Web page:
The Engineering Institution of Zambia says the current power crisis has been caused by ZESCO’s delay to implement remedial measures despite early indications of subdued water levels at the Kariba Dam.
EIZ President Bernard Chiwala said the reservoir at Kariba Dam has not reached its maximum retention level of 488.5 meters for the last five years.
Engineer Chiwala was speaking during a presentation of report findings on the cause of low water levels at the Kariba dam.
He said the investigations showed that Lake Kariba started the 2014-2015 rain season on a lower reservoir level than the previous five years with approximately 40 billion cubic meters in storage as at 30th September 2014.
Mr. Chiwala revealed that despite restrictions on water use by Zambezi River Authority, ZESCO and the Zimbabwe Power Authority (ZESA) continued to generate power way above the 500 megawatts revised threshold, leading to further reduction of water levels.
‘The issue of low inflows was identified early however there was a delay in implementing measures to forestall the ‘business as usual’ operations,’ Mr Chiwala said.
He added, ‘According to data from the Department of Meteorology, the upper reaches of the Zambezi River (upstream of Katima Mulilo) received below normal rainfall. The middle reaches had normal rainfall.’
Mr. Chiwala said the release of 19.98 billion cubic meters (an equivalent of almost one year of generation for either of the power plants) over an 87 day period in 2011.
‘Though attributed to dam safety measures, due to restrictions in the availability of spillway gates, at that time, may not have been prudent as there was no imminent danger paused by the inflows.’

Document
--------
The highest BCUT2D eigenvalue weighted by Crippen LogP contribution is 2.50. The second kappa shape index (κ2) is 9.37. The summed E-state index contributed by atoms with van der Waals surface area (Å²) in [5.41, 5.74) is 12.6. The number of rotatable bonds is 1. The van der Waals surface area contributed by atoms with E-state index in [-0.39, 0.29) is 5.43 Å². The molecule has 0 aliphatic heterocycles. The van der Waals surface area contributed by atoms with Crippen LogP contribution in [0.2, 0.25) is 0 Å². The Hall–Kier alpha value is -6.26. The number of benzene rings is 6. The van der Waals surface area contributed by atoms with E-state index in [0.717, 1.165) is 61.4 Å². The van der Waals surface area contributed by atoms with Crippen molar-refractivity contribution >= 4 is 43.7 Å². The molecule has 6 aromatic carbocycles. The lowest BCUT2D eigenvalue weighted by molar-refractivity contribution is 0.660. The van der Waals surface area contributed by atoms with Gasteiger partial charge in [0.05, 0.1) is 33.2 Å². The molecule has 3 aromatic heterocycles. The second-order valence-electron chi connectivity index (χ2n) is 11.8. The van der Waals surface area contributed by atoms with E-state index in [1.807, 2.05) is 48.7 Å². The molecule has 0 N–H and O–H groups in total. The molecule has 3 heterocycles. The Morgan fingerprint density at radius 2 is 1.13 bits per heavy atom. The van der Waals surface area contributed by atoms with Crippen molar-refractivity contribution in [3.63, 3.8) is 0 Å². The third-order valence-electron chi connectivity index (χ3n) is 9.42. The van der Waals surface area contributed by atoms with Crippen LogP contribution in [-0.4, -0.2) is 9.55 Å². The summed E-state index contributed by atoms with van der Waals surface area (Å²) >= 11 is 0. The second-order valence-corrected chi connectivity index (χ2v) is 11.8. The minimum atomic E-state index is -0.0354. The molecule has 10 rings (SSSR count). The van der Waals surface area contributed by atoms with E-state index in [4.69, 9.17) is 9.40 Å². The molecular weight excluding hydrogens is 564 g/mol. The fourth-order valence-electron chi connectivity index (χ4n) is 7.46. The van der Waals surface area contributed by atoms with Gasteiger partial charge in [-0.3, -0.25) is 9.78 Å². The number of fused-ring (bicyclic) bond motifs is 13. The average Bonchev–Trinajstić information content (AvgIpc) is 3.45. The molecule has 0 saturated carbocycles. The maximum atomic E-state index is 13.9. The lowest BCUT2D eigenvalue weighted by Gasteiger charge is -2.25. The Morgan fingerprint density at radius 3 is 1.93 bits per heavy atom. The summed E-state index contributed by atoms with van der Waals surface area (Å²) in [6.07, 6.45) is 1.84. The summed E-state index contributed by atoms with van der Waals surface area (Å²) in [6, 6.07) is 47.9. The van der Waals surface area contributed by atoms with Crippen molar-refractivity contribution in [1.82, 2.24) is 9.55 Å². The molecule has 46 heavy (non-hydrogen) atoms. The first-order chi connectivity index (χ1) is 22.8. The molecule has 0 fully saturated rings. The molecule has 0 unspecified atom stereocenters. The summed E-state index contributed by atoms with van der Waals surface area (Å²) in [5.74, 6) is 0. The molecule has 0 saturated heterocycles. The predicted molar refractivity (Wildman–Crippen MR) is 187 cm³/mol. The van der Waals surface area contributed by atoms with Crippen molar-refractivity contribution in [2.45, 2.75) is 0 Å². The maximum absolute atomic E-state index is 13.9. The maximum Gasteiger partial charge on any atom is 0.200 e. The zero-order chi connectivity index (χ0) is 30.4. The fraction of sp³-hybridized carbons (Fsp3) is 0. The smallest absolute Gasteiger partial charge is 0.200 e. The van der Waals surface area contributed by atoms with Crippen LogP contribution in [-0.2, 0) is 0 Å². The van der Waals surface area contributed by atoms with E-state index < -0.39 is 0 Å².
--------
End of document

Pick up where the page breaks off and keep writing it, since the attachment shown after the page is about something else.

He said the low reservoir levels for the 2014/15 season cannot be attributed to the poor inflows alone as the daily reservoir was 80 percent filled during the month of July.
‘There was an element of over generation at Kariba complex. The problem has been compounding over the years,’ Mr. Chiwala said.
Mr. Chiwala stated that ZESCO exceeded its water allocation by 22 percent during 2014 saying this coupled with low inflows is a contributor to low water levels being experienced.
‘The increase in economic activities over the years has led to an increase in demand for energy and has put stress on the water resource,’ he said.
Mr. Chiwala revealed that despite the end of March 2015 directive from Zambezi River Authority to the two utilities to reduce generation, this was not immediately implemented until in ZESCO’s case, August 2015. This led to further drawdown of the reservoir threatening total shutdown of the power plant.
Mr. Chiwala added that the Engineering Institution of Zambia has recommended that customers must be encouraged to switch off non-essential loads such as geysers, hot elements and swimming pool pumps.
‘Large industrial plants operating change houses such as the mines should switch to Solar Hybrid Geysers while customers should be encouraged to use energy efficient equipment such as energy efficient lamps. ZESCO should continue with the exercise of distributing free and exchanging with energy efficient lamps.’
He also recommend that Government should issue a Statutory instrument directing that all new housing estates use hybrid solar water geysers for heating water and that existing households be given a fixed period to migrate to hybrid solar geysers.